Lesley Riddoch explores the relationship between Northern Ireland and Scotland. In this episode, she meets members of Colmcille Pipe Band.
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My name is Lesley Riddoch.
I grew up in Belfast because my parents, both Highlanders,
moved there for work when I was aged three,
then back to Glasgow when I was 13.
So, I am a Scot.
And as a journalist and writer,
Scotland is the focus of most of my work,
but I have never lost touch with Northern Ireland.
In this series, I'm going to explore the relationship
between Scotland and Northern Ireland.
How it's expressed through community.
I think the southern part of Scotland would nearly be like the seventh county,
the amount of Northern Irish folk that have moved across.
You would meet somebody every day that you would be talking Ulster Scots to.
Through culture and faith.
And I'm going to meet people on both sides of the North Channel,
for whom those things that link Northern Ireland and Scotland are an
integral part of their lives, their identity and their future.
I don't know if it's Ulster Scots or if it Scots-Irish or...
what it is, I don't know what the label is, but there's something there.
Community isn't just the place where you live
or even the religion or cultural tradition you grew up in.
There are communities in Northern Ireland and Scotland
built around music and sport,
and communities whose identity is defined by the language they speak.
I'm on my way to Londonderry
to find out about a community of musicians
that stretches from the west coast of Donegal
to the Highlands of Scotland,
and whose members share a passion for the Highland bagpipes.
Colmcille Pipe Band are rehearsing
for the forthcoming UK Championships,
to be held in Stormont.
Formed in 1978,
it draws its members from the local community of Galliagh,
from across the border in Donegal and from Scotland.
Alec Brown is originally from Fife,
but now lives on the island of Arainn Mhor, off the Donegal coast.
The main reason we are here tonight, it's our last practice before the
United Kingdom Championships up in Stormont.
The thing we have to get right tonight is to get our team together.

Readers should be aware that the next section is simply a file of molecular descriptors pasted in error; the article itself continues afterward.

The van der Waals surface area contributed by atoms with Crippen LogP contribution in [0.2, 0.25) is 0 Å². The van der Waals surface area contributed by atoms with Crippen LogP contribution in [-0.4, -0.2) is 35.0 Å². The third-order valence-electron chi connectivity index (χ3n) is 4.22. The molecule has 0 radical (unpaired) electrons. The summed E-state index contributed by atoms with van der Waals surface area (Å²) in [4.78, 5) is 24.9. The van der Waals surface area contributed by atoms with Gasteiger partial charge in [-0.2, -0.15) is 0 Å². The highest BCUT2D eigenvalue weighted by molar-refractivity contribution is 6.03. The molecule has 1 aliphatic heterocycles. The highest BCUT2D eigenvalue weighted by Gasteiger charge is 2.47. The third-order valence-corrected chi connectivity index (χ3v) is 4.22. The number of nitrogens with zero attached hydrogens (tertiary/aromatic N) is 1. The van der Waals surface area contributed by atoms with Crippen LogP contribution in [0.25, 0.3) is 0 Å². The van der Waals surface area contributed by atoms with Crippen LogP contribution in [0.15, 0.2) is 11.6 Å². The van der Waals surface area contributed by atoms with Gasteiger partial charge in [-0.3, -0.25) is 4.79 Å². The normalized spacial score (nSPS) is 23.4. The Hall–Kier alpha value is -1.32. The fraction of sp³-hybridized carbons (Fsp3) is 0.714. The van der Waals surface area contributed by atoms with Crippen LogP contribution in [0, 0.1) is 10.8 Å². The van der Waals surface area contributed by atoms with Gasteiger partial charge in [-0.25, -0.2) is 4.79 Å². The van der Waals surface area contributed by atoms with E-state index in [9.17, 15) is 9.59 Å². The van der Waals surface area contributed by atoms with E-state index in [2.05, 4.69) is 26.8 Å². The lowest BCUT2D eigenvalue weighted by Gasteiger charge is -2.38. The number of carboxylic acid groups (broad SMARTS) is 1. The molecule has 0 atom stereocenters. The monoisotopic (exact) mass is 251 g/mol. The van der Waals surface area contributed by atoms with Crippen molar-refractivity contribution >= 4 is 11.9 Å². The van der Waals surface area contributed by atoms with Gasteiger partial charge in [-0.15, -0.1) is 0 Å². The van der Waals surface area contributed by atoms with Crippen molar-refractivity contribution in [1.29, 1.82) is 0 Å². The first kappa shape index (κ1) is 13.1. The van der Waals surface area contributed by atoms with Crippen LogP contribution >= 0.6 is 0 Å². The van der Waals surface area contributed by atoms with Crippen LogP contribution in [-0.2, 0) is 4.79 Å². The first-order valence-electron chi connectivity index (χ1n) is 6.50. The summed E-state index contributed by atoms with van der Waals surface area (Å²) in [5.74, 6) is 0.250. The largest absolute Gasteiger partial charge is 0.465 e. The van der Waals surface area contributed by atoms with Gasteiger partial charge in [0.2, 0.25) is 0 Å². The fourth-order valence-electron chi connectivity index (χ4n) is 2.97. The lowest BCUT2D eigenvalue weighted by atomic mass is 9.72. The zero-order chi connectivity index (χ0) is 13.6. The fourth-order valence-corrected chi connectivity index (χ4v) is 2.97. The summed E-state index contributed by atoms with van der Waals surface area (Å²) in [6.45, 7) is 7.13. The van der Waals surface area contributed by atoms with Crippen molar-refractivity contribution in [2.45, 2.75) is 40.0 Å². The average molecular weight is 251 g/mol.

We are pretty confident.
It is just we need to all click together on that day.
And many bands will be hoping that you might not click,
but we never say "Good luck",
because good luck is not a thing I would use in piping, pipe-band terms,
because it's not about luck, it's about the work you put in together.
And all the other bands do exactly the same as us.
I think that is why we all get on so well,
because we understand the work that's put in.
Nobody wants to see anybody going under, you know.
What is it that's making Northern Ireland perform so well in piping circles?
I just see a hunger within, especially the Northern Irish,
as opposed to some of the Scots, who might go along just for the ride.
There's nobody in the North here goes along for the ride.
They all want to win.
The camaraderie is fantastic.
Everybody helps each other here.
That's what I really liked - the friendship between all the bands.
Every week, I go and meet more and more people, and it's very difficult
just to go for a walk without stopping and chatting,
which is really, really nice.
You grew up in Fife. There were many pipe bands there.
Did your father get involved in piping?
Was that how you got the bug?
My father didn't, no.
We were all from Lochore in Fife, which had its own pipe band.
All the villages interconnect.
Every colliery had a pipe band.
And most of the bands then were in full number one dress -
the old-fashioned feather bonnets or hackles and the reason they could
afford all that lovely uniforms was every miner had something off
his salary deducted, and that went to the band funds.
Sadly, on the decline of the collieries in the early '80s,
a big decline in the bands.
So there's very few of those names left.
When Alec retired to Arainn Mhor island,
where his wife's family come from,
he found not only a thriving local community,
but one with its own strong links to Scotland.
I was amazed at the amount of Scottish people
that have married and come across.
When I asked the question, of course, it makes sense,
there was no employment being on an island.
A lot of men worked in the coal mines.
A lot of the families were picking tatties and would stay on the farms
and, hence, relationships came about.
I got married and resettled.
The biggest amazement I got with the Arainn Mhor Pipe Band was that their
repertoire was 90% Scottish.
Driving from the North into the Republic in Donegal is very,
very similar to the Highlands of Scotland.
It is really nice, you know - the rough mountain terrain, the heather,
the peat bogs, the lochs.
You feel just... You're, like, at home.
THEY PLAY A MARCH
I've heard the pipes in Scotland in all sorts of different places -
at the Edinburgh Tattoo, at weddings and Highland Games -
and I have honestly never heard anything quite as thrilling
as this group of people in this hall here in the north of Ireland
mastering a Scottish instrument. What a surprise.
I'm looking forward to catching up with Alec and the band at the
competition in Stormont.
But before that, I want to address a more contentious facet of the
relationship between Scotland and Northern Ireland.
When I crossed the water to come here
and live in Glasgow at the age of 13,
this was a very scary place.
Of course, Belfast was pretty dodgy in the 1970s, as well,
but there seemed to be some rules there.
Glasgow, by contrast, was a bit of a free-for-all.
The tenements were black, scary, forbidding.
There was a gang culture, and actually Glasgow had a higher
murder rate than New York.
If I could have had my way,
our family would have time turned tail and gone straight back home.
But things changed.
The stone cleaning removed the centuries of grime
and the city brightened up.
But it's always remained a melting pot of cultures,